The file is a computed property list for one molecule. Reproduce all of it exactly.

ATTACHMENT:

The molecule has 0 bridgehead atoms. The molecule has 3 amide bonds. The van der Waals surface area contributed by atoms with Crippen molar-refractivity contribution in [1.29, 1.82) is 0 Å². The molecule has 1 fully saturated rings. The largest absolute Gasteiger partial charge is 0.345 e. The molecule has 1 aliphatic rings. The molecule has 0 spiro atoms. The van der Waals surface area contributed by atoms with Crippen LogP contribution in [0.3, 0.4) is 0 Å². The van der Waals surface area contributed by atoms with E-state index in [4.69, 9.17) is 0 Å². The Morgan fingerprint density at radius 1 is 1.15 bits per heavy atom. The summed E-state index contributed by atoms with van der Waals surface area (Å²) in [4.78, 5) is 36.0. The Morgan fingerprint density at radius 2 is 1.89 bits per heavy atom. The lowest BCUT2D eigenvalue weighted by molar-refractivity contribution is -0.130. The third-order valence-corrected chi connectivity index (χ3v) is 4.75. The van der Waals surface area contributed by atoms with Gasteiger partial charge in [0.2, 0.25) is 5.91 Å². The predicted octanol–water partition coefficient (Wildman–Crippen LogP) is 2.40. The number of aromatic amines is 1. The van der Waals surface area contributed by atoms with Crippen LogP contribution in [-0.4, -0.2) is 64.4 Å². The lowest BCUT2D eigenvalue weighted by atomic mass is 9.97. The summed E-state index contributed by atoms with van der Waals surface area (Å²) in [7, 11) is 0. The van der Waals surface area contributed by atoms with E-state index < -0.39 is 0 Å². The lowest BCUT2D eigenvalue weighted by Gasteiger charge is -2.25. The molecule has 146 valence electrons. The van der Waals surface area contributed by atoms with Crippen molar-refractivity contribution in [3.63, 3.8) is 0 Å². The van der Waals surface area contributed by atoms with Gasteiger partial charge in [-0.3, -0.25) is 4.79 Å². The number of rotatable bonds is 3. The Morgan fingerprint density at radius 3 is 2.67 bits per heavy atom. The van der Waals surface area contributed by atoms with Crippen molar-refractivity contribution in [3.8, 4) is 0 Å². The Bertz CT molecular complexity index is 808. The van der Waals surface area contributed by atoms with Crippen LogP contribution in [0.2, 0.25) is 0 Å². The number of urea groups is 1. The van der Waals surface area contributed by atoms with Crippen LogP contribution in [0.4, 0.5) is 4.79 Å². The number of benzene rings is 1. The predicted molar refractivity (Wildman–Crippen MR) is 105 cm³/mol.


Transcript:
The molecule has 0 bridgehead atoms. The molecule has 3 amide bonds. The van der Waals surface area contributed by atoms with Crippen molar-refractivity contribution in [1.29, 1.82) is 0 Å². The molecule has 1 fully saturated rings. The largest absolute Gasteiger partial charge is 0.345 e. The molecule has 1 aliphatic rings. The molecule has 0 spiro atoms. The van der Waals surface area contributed by atoms with Crippen LogP contribution in [0.3, 0.4) is 0 Å². The van der Waals surface area contributed by atoms with E-state index in [4.69, 9.17) is 0 Å². The Morgan fingerprint density at radius 1 is 1.15 bits per heavy atom. The summed E-state index contributed by atoms with van der Waals surface area (Å²) in [4.78, 5) is 36.0. The Morgan fingerprint density at radius 2 is 1.89 bits per heavy atom. The lowest BCUT2D eigenvalue weighted by molar-refractivity contribution is -0.130. The third-order valence-corrected chi connectivity index (χ3v) is 4.75. The van der Waals surface area contributed by atoms with Gasteiger partial charge in [0.2, 0.25) is 5.91 Å². The predicted octanol–water partition coefficient (Wildman–Crippen LogP) is 2.40. The number of aromatic amines is 1. The van der Waals surface area contributed by atoms with Crippen LogP contribution in [-0.4, -0.2) is 64.4 Å². The lowest BCUT2D eigenvalue weighted by atomic mass is 9.97. The summed E-state index contributed by atoms with van der Waals surface area (Å²) in [7, 11) is 0. The van der Waals surface area contributed by atoms with E-state index < -0.39 is 0 Å². The lowest BCUT2D eigenvalue weighted by Gasteiger charge is -2.25. The molecule has 146 valence electrons. The van der Waals surface area contributed by atoms with Crippen molar-refractivity contribution in [3.63, 3.8) is 0 Å². The van der Waals surface area contributed by atoms with Gasteiger partial charge in [-0.3, -0.25) is 4.79 Å². The number of rotatable bonds is 3. The Morgan fingerprint density at radius 3 is 2.67 bits per heavy atom. The van der Waals surface area contributed by atoms with Crippen molar-refractivity contribution in [3.8, 4) is 0 Å². The Bertz CT molecular complexity index is 808. The van der Waals surface area contributed by atoms with Crippen LogP contribution in [0.2, 0.25) is 0 Å². The number of urea groups is 1. The van der Waals surface area contributed by atoms with Crippen LogP contribution in [0.4, 0.5) is 4.79 Å². The number of benzene rings is 1. The predicted molar refractivity (Wildman–Crippen MR) is 105 cm³/mol.